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Research findings correlate poor outcomes of hematological malignancy patients with covid19 which may improve patients’ clinical management

    A research collaborator based at the Children’s Cancer Hospital 57357 participated in a research project and spotted the reasons behind poor outcomes of hematology patients who tested positive for covid19. 

A research collaborator based at the Children’s Cancer Hospital 57357 participated in a research project and spotted the reasons behind poor outcomes of hematology patients who tested positive for covid19. 

Hematology patients were found to develop lethal complications when tested positive for Covid19.

“The research study highlights factors leading to mortality in patients with hematological malignancies which may lead to better clinical management in these patients”, explained Dr. Riham Abdelaziz, researcher and pediatric oncology consultant at CCHE57357.   “We, therefore, studied baseline characteristics of hematologic malignancy (HM) patients developing COVID-19 and analyzed predictors of mortality”, Dr. Abdelaziz added.

The survey was conducted by the Scientific Working Group Infection in Hematology of the European Hematology Association (EHA).

The study sample included 3801 hematologic malignant adult patients who tested positive for covid-19 between March and December 2020. Hematologic malignancy included lymphoproliferative (mainly non-Hodgkin lymphoma n = 1084, myeloma n = 684, and chronic lymphoid leukemia n = 474) and myeloproliferative malignancies (mainly acute myeloid leukemia n = 497 and myelodysplastic syndromes n = 279).  According to this study, patients with severe to critical conditions due to COVID-19 were observed in 63.8% of patients (n = 2425).  Moreover, it was found that overall, 2778 (73.1%) of the patients were hospitalized, 689 (18.1%) of whom were admitted to intensive care units (ICUs). Overall, 1185 patients (31.2%) died.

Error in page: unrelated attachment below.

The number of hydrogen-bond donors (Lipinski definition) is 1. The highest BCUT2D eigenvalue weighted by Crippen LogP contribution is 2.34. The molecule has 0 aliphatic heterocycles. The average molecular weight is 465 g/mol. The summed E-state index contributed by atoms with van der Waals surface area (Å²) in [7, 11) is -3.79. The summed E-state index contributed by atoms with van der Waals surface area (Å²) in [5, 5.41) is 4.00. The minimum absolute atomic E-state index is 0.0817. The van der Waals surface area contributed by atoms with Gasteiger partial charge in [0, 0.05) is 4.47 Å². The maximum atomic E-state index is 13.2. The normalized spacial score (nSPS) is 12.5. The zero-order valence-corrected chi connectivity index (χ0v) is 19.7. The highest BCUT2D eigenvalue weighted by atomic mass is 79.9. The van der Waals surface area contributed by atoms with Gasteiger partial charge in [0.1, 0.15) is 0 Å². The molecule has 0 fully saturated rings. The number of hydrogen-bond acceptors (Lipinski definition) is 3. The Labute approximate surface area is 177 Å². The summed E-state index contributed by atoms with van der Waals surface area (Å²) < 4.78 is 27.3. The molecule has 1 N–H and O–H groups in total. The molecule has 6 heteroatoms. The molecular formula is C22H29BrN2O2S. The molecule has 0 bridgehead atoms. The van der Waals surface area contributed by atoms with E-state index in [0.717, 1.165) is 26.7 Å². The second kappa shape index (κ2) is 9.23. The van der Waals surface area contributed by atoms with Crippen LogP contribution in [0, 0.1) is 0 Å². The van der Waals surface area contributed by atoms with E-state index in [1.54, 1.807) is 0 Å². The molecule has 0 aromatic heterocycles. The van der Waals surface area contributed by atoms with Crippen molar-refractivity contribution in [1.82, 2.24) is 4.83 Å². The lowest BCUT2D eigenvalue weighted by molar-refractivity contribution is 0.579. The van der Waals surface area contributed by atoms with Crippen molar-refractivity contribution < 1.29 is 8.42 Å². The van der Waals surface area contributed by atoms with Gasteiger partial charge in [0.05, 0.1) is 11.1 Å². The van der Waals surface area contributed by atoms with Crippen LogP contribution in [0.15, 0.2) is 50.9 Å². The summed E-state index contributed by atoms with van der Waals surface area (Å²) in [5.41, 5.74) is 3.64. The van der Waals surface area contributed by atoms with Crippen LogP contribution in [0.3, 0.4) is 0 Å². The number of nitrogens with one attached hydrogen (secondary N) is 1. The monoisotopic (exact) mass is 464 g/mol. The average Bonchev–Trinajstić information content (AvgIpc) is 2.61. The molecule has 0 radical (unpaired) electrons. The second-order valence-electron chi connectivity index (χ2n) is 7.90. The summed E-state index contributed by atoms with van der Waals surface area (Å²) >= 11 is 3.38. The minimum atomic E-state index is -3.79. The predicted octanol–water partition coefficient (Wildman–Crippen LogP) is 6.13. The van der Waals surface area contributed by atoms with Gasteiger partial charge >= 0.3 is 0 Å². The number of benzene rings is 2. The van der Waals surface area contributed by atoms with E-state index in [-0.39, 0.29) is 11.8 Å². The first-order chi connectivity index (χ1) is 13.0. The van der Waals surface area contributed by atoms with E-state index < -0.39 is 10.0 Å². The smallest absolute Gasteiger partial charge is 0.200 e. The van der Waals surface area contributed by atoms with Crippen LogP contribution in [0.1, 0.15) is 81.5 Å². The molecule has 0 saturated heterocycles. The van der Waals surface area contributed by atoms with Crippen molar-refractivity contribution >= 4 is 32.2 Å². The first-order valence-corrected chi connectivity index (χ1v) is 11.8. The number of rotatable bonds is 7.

Furthermore, the study reveals that the primary cause of death was COVID-19 in 688 patients (58.1%), HM in 173 patients (14.6%), and a combination of both COVID-19 and developing hematological malignancy in 55 patients (13.1%). Finally, the highest mortality rate was observed in acute myeloid leukemia (199/497, 40%) and myelodysplastic syndromes (118/279, 42.3%).  As such, the mortality risk in Acute myeloid leukemia was higher than that of lymphoproliferative diseases.

Also, among the paper’s findings was that the mortality rate between the first wave(March-May2020) &second wave of covid19 (October-December 2020) witnessed a marked decrease of mortality rates) (581/1427, 40.7% vs. 439/1773, 24.8%, p-value < 0.0001).

In the multivariable analysis, age, active malignancy, chronic cardiac disease, liver disease, renal impairment, smoking history, and ICU stay correlated with mortality.

From the above findings, it was concluded that COVID-19 patients with HM are at high risk of lethal complications. However, improved COVID-19 prevention has reduced mortality despite an increase in the number of reported cases.